Peru 2021

Peru has its presidential and congressional elections today. For presidency, it is the first round of a two-round majority election. And it is likely that the top two will combine for a very small percentage of the vote in this first round. (See polling summary.) That’s really no way to select a top leader, but that’s what you get when you have a democracy without political parties in any meaningful sense of the term. See Steven Taylor’s post today for more about that.

The combination of weak parties and fragmentation with an electoral system that uses a wide variation in district magnitude and D’Hondt divisors, can also result in wide discrepancies between national votes and congressional seats. For instance, in 2016, it helped produce divided government when the party that won a manufactured majority in congress, concurrent with the first round, lost the runoff. In the just-linked earlier post, I said that “governing may be a challenge” in the period ahead. Oh, did that prove to be a good call! (Details in Steven’s post.)

11 thoughts on “Peru 2021

  1. The Ipsos quick count predicts that eleven parties will make it into the next Congress: the ENPP in terms of seats is 7.8. The same prediction says that leftist Pedro Castillo and rightist Keiko Fujimori will be the two candidates to make it into the runoff. Castillo’s party won 28 seats, and Fujimori’s won 16.


  2. Good thing there is a 2 round system, has there ever been a FPTP Presidential election where the leading candidate won with 17% of the vote?

    What would be the most optimal electoral system for Peru?

    I would guess that a Preferential Vote system for President would be better than the current two round system, would it cause the Monotonicity criterion, but then the current 2 round system is causing something like it?


    • “has there ever been a FPTP Presidential election where the leading candidate won with 17% of the vote?”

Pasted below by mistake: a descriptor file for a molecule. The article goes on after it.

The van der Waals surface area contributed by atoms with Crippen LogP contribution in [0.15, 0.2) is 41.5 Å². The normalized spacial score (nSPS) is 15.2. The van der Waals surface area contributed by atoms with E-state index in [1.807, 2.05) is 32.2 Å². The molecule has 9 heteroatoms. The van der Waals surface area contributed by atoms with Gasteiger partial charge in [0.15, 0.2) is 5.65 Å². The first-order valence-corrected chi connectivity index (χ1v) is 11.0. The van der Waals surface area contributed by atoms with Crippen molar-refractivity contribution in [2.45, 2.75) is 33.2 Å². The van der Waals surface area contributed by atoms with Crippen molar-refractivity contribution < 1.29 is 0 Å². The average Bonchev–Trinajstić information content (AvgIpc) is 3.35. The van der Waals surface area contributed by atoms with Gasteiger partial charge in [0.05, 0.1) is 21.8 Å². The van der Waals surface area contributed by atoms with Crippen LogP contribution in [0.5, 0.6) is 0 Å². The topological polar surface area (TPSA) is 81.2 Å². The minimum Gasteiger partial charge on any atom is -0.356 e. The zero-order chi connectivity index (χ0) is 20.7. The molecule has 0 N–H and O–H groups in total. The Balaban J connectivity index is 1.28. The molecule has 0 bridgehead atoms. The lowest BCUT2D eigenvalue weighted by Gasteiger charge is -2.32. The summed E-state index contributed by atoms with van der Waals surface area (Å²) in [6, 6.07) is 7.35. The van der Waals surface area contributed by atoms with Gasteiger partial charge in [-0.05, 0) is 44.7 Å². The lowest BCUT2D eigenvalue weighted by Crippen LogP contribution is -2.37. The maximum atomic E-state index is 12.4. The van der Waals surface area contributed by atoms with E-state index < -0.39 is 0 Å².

The Philippines got close in 1992, when they elected Ramos president on 23.6% of the vote.


  3. An interesting situation has arisen in the legislative elections regarding former President Martin Vizcarra. Vizcarra rose to power following Pedro Pablo Kuczynski’s impeachment. In 2020, he called an election for Congress (at the time dominated by Keiko Fujimori’s Popular Force) but, remarkably for an incumbent President with high approval ratings, decided not to endorse a particular political party. Vizcarra was later impeached by that Congress.

    At this election, he ran as a candidate for Congress as part of the “We Are Peru” party in the district of Lima. He received 166,193 votes, representing 5% of all votes cast in Lima and 25% of all votes cast nationwide. However, the incumbent Congress has now banned him by a unanimous vote from holding public office for eight years. “We Are Peru” received only 6% of the vote, so it’s worth noting that Vizcarra’s vote in Lima probably pushed them over the 5% threshold.


      • The Castillo government appears to have come to an undignified end last night. Facing impeachment, and having gone through five prime ministers in three years, Castillo attempted to dissolve Congress and call a constituent assembly, seemingly without the support of his own party, the military, or the judiciary. He was immediately impeached and arrested.


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